This Raleigh Report was written by Jennifer Copeland, Executive Director, in collaboration with T. Anthony Spearman, President of the NAACP.
Some have said the seeds of democracy were planted in the first book of the Bible, specifically with the announcement that humans are made in the Image of God. Indeed, God announced to the heavenly host on the 6th day after 5 previous days of extravagant creation, “’Let us make humankind in our image, . . .’ So God created humankind in God’s image, in the image of God, God created them . . .” (Genesis 1:26-27). If each human is so valuable as to bear the image of God, clearly each human is valuable enough to be fairly represented in a democratic government.
Now that the 2020 census results have been tallied, representation is being realigned across local communities, states, and at the federal level. The good news is, North Carolina will gain a seat in the U.S. House of Representatives, giving us 14 congressional districts. The bad news is, the process for drawing congressional district lines is being shrouded by the N.C. General Assembly.
The decisions made in the redistricting process will affect us for the next decade. Think of all the laws that have passed or failed to pass in the past decade because we’ve languished in districts at the state and federal level that do not represent the majority of North Carolinians. The many are ruled by the few, which is far cry from authentic democracy and a mockery of the One in whose image we are each created.
It’s worth noting that the creation story found in the first chapter of Genesis was likely written and recited for the People of God during the Babylonian exile, over 500 years before the birth of Jesus. Like all exiles and wars then and since, people were confronted with massive life disruption, destruction of home and property, and forced relocation. Chaos like that calls for structure from another source. The prophets and priests of those exiled from Judah offered such structure by reminding God’s people of our place in the order of creation and reminding us of our worth by emphasizing our Godly images.
We still rely on that reminder today when confronted by chaos, even chaos that comes in the form of legislative agendas that do not privilege the worth of each person. We can produce a long list of legislative machinations that devalue many in North Carolina, such as the failure to expand Medicaid or to fund adequately the Department of Environmental Quality so they can protect residents from industrial pollution.
Now we are being confronted by a process that condenses the locations for public comment about our congressional districts. Hearings are scheduled in only 10 counties out of 100. Not surprisingly, many of our rural counties in northeastern N.C. and western N.C. will be omitted. Surprisingly, no public hearings are scheduled for critical population centers like Wake, Guilford, Buncombe, Gaston, and Union counties. Even more troubling, there are currently no plans for community input after the district maps are drafted. All of which means, if we want a voice in how our voices are represented in Congress, we need to speak up early and often.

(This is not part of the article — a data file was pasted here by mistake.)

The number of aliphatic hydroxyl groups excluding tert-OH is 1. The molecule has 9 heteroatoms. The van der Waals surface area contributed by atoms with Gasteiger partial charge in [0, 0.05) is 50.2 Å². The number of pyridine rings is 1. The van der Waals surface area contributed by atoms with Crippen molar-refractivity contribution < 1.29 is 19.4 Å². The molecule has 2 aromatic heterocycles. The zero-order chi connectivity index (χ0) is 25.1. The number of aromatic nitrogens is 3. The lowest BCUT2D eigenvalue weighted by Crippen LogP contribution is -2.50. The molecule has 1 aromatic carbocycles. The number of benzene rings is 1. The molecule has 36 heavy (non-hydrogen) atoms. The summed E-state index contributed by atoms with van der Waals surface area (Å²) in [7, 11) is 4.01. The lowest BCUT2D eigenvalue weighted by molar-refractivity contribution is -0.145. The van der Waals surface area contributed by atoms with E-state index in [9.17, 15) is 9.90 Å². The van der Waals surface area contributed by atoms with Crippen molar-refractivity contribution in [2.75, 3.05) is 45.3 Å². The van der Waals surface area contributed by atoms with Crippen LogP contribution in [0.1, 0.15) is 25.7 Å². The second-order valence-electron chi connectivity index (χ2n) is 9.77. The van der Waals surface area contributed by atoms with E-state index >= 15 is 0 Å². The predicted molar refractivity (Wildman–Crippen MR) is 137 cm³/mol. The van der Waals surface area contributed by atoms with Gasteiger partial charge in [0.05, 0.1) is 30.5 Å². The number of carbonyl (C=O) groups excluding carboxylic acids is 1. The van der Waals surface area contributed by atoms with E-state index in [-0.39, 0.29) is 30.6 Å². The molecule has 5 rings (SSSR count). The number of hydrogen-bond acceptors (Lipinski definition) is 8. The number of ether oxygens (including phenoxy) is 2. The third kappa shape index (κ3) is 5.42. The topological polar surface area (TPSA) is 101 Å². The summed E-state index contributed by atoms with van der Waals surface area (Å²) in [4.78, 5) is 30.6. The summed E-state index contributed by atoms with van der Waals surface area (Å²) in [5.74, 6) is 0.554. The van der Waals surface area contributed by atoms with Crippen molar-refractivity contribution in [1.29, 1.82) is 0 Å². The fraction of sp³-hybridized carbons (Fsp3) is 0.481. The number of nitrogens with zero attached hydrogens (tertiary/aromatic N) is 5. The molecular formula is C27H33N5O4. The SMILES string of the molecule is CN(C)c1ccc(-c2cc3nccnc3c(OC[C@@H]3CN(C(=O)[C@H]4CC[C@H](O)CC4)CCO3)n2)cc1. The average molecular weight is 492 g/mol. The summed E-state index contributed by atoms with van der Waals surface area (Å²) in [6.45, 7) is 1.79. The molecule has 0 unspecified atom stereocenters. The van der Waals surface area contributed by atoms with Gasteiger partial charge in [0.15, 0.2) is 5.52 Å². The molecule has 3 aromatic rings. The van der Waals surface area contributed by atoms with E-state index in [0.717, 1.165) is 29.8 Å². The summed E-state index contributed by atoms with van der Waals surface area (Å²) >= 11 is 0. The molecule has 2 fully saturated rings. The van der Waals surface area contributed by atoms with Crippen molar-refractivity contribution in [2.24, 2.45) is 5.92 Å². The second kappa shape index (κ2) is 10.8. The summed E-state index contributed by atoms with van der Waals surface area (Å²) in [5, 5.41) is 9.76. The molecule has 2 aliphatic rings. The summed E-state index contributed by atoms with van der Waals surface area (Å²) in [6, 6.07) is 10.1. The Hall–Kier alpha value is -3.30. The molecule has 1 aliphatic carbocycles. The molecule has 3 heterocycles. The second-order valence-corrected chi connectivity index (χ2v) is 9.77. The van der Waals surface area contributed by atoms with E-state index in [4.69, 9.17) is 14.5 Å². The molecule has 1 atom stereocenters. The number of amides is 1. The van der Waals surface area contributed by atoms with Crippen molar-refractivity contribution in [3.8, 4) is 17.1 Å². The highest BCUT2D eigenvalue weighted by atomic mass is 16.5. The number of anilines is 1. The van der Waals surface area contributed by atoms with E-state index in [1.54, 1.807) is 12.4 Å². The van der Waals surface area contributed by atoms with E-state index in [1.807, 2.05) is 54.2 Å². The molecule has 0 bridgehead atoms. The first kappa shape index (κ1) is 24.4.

The maps matter. When the lines are drawn they should fairly represent the diversity of North Carolina. Partisan districts devalue the vote and, by extension, the voter, the one created in the Image of God. Packing people into congressional districts and cracking districts to dilute voices creates the kind of chaos we’ve had in N.C. for the past decade. This is our once in a decade opportunity to speak boldly for the right to be represented fairly.
People of faith regularly pray, read scripture, and worship together. These are the means through which we cultivate the strength to face the chaos around us. Now is the time to take our faith to the public square and speak against impending chaos. The record in the Bible includes many examples of people speaking truth to power—think of Jeremiah before King Zedekiah and Paul before the Areopagus). Now it’s our turn. We take with us the truth found in Genesis. We are created in the Image of God. We matter.
The places listed below are the remaining chances to be heard. If you live near one of the public hearing locations listed below, we urge you to sign-up, attend, and tell lawmakers what your community needs from the map-drawing process.
- Tues., Sept. 21 at 5 p.m. Western Carolina University
- Wed., Sept. 22 at 3 p.m. Central Piedmont Community College
- Thurs. Sept. 23 at 3 p.m. Mitchell Community College, Iredell County Campus
- Tues., Sept. 28 at 4 p.m. UNC-Pembroke
- Wed., Sept. 29 at 5 p.m. UNC-Wilmington
- Thurs., Sept. 30 at 6 p.m. Fayetteville Technical Community College
Alternatively, for those of us not near one of the chosen sites or unable to attend during these hours, online comments can be submitted here. Our friends at DemocracyNC offer these tips on how to craft an online comment.